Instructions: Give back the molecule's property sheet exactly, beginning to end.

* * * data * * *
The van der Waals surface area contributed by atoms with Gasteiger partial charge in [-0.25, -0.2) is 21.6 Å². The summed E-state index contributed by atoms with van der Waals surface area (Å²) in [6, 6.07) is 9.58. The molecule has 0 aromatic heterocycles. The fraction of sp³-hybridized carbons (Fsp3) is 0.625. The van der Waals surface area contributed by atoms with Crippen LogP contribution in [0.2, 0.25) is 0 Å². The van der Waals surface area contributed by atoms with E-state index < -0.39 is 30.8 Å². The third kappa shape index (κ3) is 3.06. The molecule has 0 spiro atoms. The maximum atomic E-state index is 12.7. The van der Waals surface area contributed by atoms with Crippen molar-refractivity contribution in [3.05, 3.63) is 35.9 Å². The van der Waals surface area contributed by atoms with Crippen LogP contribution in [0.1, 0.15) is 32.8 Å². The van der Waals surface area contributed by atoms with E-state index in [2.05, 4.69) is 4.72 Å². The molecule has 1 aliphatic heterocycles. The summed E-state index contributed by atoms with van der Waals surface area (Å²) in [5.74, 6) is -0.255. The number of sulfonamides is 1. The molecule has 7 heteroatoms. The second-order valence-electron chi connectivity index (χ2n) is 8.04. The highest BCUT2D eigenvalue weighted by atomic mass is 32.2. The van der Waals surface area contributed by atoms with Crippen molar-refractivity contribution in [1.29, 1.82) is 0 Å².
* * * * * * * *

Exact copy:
The van der Waals surface area contributed by atoms with Gasteiger partial charge in [-0.25, -0.2) is 21.6 Å². The summed E-state index contributed by atoms with van der Waals surface area (Å²) in [6, 6.07) is 9.58. The molecule has 0 aromatic heterocycles. The fraction of sp³-hybridized carbons (Fsp3) is 0.625. The van der Waals surface area contributed by atoms with Crippen LogP contribution in [0.2, 0.25) is 0 Å². The van der Waals surface area contributed by atoms with E-state index < -0.39 is 30.8 Å². The third kappa shape index (κ3) is 3.06. The molecule has 0 spiro atoms. The maximum atomic E-state index is 12.7. The van der Waals surface area contributed by atoms with Crippen molar-refractivity contribution in [3.05, 3.63) is 35.9 Å². The van der Waals surface area contributed by atoms with Crippen LogP contribution in [0.1, 0.15) is 32.8 Å². The van der Waals surface area contributed by atoms with E-state index in [2.05, 4.69) is 4.72 Å². The molecule has 1 aliphatic heterocycles. The summed E-state index contributed by atoms with van der Waals surface area (Å²) in [5.74, 6) is -0.255. The number of sulfonamides is 1. The molecule has 7 heteroatoms. The second-order valence-electron chi connectivity index (χ2n) is 8.04. The highest BCUT2D eigenvalue weighted by atomic mass is 32.2. The van der Waals surface area contributed by atoms with Crippen molar-refractivity contribution in [1.29, 1.82) is 0 Å².